“The only reason why we haven’t closed yet is because our margins are so thin that every single day we can stay open, we can pay for one more month of health insurance for our full-time employees,” Maiʻi says. “We always talk about whether we’re being irresponsible [keeping the restaurants open], but we’re taking it day by day … It’s super scary. If we were in a financial position to close, even last week, we would have done it. We are emotionally and mentally prepared, just not financially prepared, to call it.”
Most restaurants are taking similar actions. Square Barrels in Downtown is modifying its hours, cutting shifts and offering takeout. Chef Chai in Honolulu is offering 25% off all takeout orders to entice customers to use that option. Ichiriki Japanese Nabe Restaurant, also in Honolulu, is offering to-go Japanese hot-pot meals. Gochi Grill in Downtown is selling frozen chili and gravy and ready-to-heat meals to go. (Owner John Iha is even selling small bags of rice at his cost to elderly and disabled in need.)
Lee Anne Wong, chef and partner at Koko Head Café in Kaimukī and The Pioneer Inn in Lahaina on Maui, is working on an immediate shift to delivery and takeout—something neither restaurant has really done before. She’s busy modifying menus and coming up with innovative ways to stay afloat during these uncertain times.
Fortunately for her, both her restaurants are still fairly busy for now—“slow enough to kill business but busy enough to stay open,” she says—but she knows it’s only going to get worse as more cases are being confirmed in the Islands. (Right now, there are 10.)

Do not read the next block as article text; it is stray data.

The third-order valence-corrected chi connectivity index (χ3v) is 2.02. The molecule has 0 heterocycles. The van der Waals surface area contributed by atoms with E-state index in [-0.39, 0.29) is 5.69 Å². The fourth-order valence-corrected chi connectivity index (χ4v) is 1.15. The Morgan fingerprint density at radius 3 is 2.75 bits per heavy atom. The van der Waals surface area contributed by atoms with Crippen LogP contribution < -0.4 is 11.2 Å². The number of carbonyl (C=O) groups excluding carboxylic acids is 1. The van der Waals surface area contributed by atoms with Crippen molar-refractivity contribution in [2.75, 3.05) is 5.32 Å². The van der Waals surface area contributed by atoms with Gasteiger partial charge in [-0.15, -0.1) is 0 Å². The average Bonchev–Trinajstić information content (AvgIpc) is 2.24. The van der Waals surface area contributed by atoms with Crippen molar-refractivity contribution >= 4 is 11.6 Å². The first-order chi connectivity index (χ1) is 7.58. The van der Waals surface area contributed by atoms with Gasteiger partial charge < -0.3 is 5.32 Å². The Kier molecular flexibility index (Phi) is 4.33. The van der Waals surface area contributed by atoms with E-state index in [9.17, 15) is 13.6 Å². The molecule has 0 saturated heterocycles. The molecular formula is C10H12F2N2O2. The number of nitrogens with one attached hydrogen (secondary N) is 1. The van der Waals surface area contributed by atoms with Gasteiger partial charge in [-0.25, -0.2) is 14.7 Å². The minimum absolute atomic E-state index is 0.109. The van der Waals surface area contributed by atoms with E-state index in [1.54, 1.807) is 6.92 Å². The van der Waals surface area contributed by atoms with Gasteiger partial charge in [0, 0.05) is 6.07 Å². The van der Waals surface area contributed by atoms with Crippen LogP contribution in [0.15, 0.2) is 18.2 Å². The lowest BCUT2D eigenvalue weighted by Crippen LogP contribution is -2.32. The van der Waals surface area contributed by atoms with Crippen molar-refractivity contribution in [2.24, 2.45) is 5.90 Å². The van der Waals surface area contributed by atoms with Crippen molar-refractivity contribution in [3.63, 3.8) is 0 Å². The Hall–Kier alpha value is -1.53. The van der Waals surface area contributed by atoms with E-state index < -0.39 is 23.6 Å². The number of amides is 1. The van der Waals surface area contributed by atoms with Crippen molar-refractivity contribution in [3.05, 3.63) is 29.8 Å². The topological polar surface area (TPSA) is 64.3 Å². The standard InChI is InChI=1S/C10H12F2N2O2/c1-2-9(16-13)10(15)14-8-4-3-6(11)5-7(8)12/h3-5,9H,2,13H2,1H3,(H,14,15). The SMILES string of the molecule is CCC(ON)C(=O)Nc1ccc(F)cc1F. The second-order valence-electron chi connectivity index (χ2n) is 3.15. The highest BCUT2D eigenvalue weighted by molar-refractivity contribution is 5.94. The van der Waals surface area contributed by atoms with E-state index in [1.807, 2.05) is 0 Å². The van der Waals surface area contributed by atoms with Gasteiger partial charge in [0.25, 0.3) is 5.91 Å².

She’s already planning to set up a GoFundMe to help her workers and will be offering gift cards with added value. (Buy a $20 gift card and get $25 in value.) It’s something, she says, but not the solution. That will take help from the government in the form of tax relief, an emergency moratorium on rent and other breaks for small businesses, she says.
“There are not enough gift certificates or takeout in this world that’s a subsitute for a busy restaurant,” Wong says. “I live paycheck to paycheck, I have a son, I have bills and debt in my life. I am very [expletive] worried.”
Other restaurants owners in Hawaiʻi have already made the difficult decision to close.
While MW Restaurant in Honolulu remains open—it’s offering more sanitizing stations, moved its tables farther apart, ramped up takeout and started handing out single-use menus to diners—its sister eatery, Artizen at MW in Downtown, is closed.
Chef-owner Ed Kenney announced on social media he would be closing his three Kaimukī restaurants—Town, Mud Hen Water and Kaimukī Superette—in addition to his catering company, Uptown Events, indefinitely. He says he’ll start curbside takeout-only service from his Superette location tomorrow, offering what he calls “Town- and Mud Hen-style meals.” He had to lay off 50 employees.
“Our top priority is the health and well-being of our staff, diners and island community and feel it is irresponsible for us to proceed to operate as usual,” Kenney wrote on social media. “Please bear with us as we navigate this unchartered territory.”
The bottom line: No one knows what’s going to happen next—or how long it will be before business can resume as usual.
“We’re offering an anchor of comfort and normalcy,” Maiʻi says. “We’ll be here as long as we can.”